“There is no question of secular democracy, not to speak of socialism, unless the very citadel of India’s ‘age-old’ civilisation and culture — the division of society into a hierarchy of castes — is broken. In other words, the struggle for radical democracy and socialism cannot be separated from the struggle against caste society.”
Elamkulam Manakkal Sankaran Namboodiripad, Kerala’s first chief minister and one of India’s leading communist leaders, was born on 13 June 1909 in the present-day Malappuram district to a Brahmin family. EMS, as he was popularly known, died on 19 March 1998.
His father, Parameswaran, died when EMS was a child. EMS studied at the Victoria High School and Victoria College (Palakkad), and the Thrissur’s St. Thomas College.
He was also taught Sanskrit and the Vedas at home for a while. Later, contrasting the two experiences, he said: “Even those who completed such a system of education (at home) would not understand the Rig Veda because students were required only to learn by rote the various sooktas and not their meaning. . . . I felt I had started a new life when I joined the school. An entirely new atmosphere than what I was used to. Members from all castes and communities were my fellow students and teachers. Learning was not alone but together, in groups of 25 to 30 students.”
From early on, EMS was associated with anti-caste campaigns in the Namboothiri community. In college he was attracted to the Indian National Congress and the freedom struggle. For his nationalistic activities he was sentenced to three years in jail, and released in 1933. In the Kannur central jail he met communist leaders and was influenced by their ideology.
He co-founded the Congress Socialist Party (a wing within the Congress) in 1934 and became one of its joint secretaries. He later headed the Kerala Pradesh Congress Committee and was elected to the All India Congress Committee. In 1937 he was elected to the Madras legislative assembly.
But eventually he became a member of the Communist Party of India (CPI).
Later, tracing his own political and intellectual evolution, he recalled: “April 1940 was a turning point in my life. The party decided we should go into hiding. One night, I left home without telling even my wife. I left her and our one-year-old daughter. Nobody knew for how long a period. It created a lot of tension inside me . . . in another way it was a happy occasion. For the first time in my life I could establish a heart-to-heart relationship with ordinary people who were not members of my community — peasants, farm and fish workers, the poor. Until then my relationship with them was only in my mind. It had not touched my heart.”
He joined the Central Committee of the CPI in 1941. Post 1947, he went underground for a few years after the Centre banned the Communist Party as it called for an “armed uprising”. Eventually, however, he returned to mainstream politics.
In 1957 he became the first Indian to head a democratically-elected Communist government. As Chief Minister of Kerala he was a pioneer of land reforms. However, after widespread protests and unrest in the state, triggered primarily by a new education policy, his government was controversially dismissed in 1959 by Jawaharlal Nehru’s Congress government at the Centre.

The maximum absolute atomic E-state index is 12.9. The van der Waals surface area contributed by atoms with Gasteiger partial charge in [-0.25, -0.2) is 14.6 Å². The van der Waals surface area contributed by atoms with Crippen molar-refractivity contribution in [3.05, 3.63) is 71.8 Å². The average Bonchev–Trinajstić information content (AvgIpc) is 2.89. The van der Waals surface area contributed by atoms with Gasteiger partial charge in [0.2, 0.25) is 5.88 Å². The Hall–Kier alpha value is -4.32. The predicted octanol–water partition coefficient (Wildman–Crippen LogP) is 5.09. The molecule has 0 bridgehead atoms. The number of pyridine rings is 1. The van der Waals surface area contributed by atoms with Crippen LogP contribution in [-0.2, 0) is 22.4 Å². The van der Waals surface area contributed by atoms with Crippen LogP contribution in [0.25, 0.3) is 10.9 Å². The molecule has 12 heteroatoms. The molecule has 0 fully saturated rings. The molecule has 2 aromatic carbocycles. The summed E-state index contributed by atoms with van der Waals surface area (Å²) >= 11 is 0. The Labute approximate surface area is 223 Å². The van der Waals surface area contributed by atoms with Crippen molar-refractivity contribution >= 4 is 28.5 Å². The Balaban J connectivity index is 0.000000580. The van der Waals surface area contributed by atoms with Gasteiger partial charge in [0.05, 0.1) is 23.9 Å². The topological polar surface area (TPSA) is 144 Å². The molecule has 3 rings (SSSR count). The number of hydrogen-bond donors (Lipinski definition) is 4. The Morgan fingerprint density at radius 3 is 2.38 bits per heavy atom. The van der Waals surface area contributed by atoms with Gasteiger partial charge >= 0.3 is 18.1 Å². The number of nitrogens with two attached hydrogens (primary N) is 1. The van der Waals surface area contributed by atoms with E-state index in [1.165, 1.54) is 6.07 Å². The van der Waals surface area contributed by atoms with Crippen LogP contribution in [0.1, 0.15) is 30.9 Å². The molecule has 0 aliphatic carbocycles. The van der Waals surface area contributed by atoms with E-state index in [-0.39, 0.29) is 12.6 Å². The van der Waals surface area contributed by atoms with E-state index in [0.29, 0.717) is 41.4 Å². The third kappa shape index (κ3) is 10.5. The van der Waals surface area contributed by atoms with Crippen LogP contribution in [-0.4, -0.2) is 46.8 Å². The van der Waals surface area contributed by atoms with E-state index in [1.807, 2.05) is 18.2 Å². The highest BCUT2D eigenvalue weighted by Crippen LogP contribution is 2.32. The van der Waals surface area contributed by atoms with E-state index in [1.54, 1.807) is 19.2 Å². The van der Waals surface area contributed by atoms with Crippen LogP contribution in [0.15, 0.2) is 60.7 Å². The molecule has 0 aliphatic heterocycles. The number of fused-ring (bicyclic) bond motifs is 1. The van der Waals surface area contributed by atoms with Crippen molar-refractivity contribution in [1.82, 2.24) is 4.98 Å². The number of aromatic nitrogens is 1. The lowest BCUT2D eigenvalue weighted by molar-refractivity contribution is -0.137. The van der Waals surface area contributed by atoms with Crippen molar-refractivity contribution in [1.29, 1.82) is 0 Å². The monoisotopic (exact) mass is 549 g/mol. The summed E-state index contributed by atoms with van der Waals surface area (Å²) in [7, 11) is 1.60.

After the split in the Communist ranks in 1964, EMS became a leader of the Communist Party of India (Marxist). In 1967, he became the Kerala Chief Minister for the second time, leading a coalition of seven parties. But this time, too, he could not complete his full term in office. He was the Leader of Opposition in the state Legislative Assembly from 1960-1964 and 1970-1977.
EMS was a prolific writer and commentator as well. As Kuldip Singh wrote in The Independent after EMS died: “Apart from being an astute politician who led the workers’ struggle for over six decades, EMS was an author, historian, social commentator and theorist who astutely adopted Marxist and Leninist ideals to Indian conditions. . . . He lived in a small house rented for him by the party in Kerala’s capital, Thiruvananthapuram, and, before retiring from active politics in 1991, daily woke at 4.30 a.m. to write articles, dictate pamphlets or a speech. All earnings from his voluminous writings went to the party chest.”
In his 1987 publication Reminiscences of an Indian Communist, EMS wrote: “If the ‘experiment’ in Kerala showed anything, it is this: The struggle in the parliamentary arena, including the formation of state governments when a majority is secured, is one specific form of class struggle in which the struggle on the parliamentary arena would have to be subordinated to, though being integrated with, the extra-parliamentary struggle.”
After 1991, he retired from active politics.
At the age of 89, EMS had completed another column for a Marxist publication when he complained of breathing trouble. He died in hospital soon after in Thiruvananthapuram on 19 March 1998.
In a tribute to EMS during his birth centenary, senior Communist leader Prakash Karat wrote in the CPI (M) journal, People’s Democracy, “For the Communist and Left movement in India the theoretical and practical work of EMS Namboodiripad is a rich and abiding legacy. The essence of that legacy — study of Marxist theory, its creative application to the live and concrete conditions of society, the firm belief in the emancipatory goal of socialism and a total identification with the people — has to be transmitted to succeeding generations of activists committed to the people's cause.”
Also on this day:
1938 — Sai Paranjpye, film and television writer and director, was born
1939 — Abbas Ali Baig, Indian cricketer, was born